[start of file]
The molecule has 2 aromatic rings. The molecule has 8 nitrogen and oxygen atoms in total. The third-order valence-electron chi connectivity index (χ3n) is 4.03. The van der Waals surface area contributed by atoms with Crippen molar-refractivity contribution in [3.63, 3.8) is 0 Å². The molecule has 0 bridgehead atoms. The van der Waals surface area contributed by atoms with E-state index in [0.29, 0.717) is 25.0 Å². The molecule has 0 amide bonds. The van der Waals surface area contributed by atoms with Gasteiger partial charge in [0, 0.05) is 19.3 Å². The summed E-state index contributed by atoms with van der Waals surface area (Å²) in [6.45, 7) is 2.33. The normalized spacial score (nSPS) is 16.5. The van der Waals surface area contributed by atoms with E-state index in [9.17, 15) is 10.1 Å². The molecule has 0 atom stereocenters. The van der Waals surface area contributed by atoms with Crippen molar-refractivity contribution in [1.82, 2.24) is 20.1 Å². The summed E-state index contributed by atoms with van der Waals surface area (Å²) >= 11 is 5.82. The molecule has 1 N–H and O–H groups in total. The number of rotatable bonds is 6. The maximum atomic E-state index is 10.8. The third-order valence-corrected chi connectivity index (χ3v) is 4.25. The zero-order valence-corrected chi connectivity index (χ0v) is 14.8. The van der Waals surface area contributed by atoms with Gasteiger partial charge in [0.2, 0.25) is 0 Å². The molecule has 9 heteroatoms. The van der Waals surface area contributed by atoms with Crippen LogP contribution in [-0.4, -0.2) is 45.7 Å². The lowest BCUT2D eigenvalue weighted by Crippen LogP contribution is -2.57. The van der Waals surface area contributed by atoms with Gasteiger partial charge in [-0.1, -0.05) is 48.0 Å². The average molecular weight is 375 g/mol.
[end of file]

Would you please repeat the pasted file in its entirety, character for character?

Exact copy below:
The molecule has 2 aromatic rings. The molecule has 8 nitrogen and oxygen atoms in total. The third-order valence-electron chi connectivity index (χ3n) is 4.03. The van der Waals surface area contributed by atoms with Crippen molar-refractivity contribution in [3.63, 3.8) is 0 Å². The molecule has 0 bridgehead atoms. The van der Waals surface area contributed by atoms with E-state index in [0.29, 0.717) is 25.0 Å². The molecule has 0 amide bonds. The van der Waals surface area contributed by atoms with Gasteiger partial charge in [0, 0.05) is 19.3 Å². The summed E-state index contributed by atoms with van der Waals surface area (Å²) in [6.45, 7) is 2.33. The normalized spacial score (nSPS) is 16.5. The van der Waals surface area contributed by atoms with E-state index in [9.17, 15) is 10.1 Å². The molecule has 0 atom stereocenters. The van der Waals surface area contributed by atoms with Crippen molar-refractivity contribution in [1.82, 2.24) is 20.1 Å². The summed E-state index contributed by atoms with van der Waals surface area (Å²) >= 11 is 5.82. The molecule has 1 N–H and O–H groups in total. The number of rotatable bonds is 6. The maximum atomic E-state index is 10.8. The third-order valence-corrected chi connectivity index (χ3v) is 4.25. The zero-order valence-corrected chi connectivity index (χ0v) is 14.8. The van der Waals surface area contributed by atoms with Gasteiger partial charge in [0.2, 0.25) is 0 Å². The molecule has 9 heteroatoms. The van der Waals surface area contributed by atoms with Crippen LogP contribution in [-0.4, -0.2) is 45.7 Å². The lowest BCUT2D eigenvalue weighted by Crippen LogP contribution is -2.57. The van der Waals surface area contributed by atoms with Gasteiger partial charge in [-0.1, -0.05) is 48.0 Å². The average molecular weight is 375 g/mol.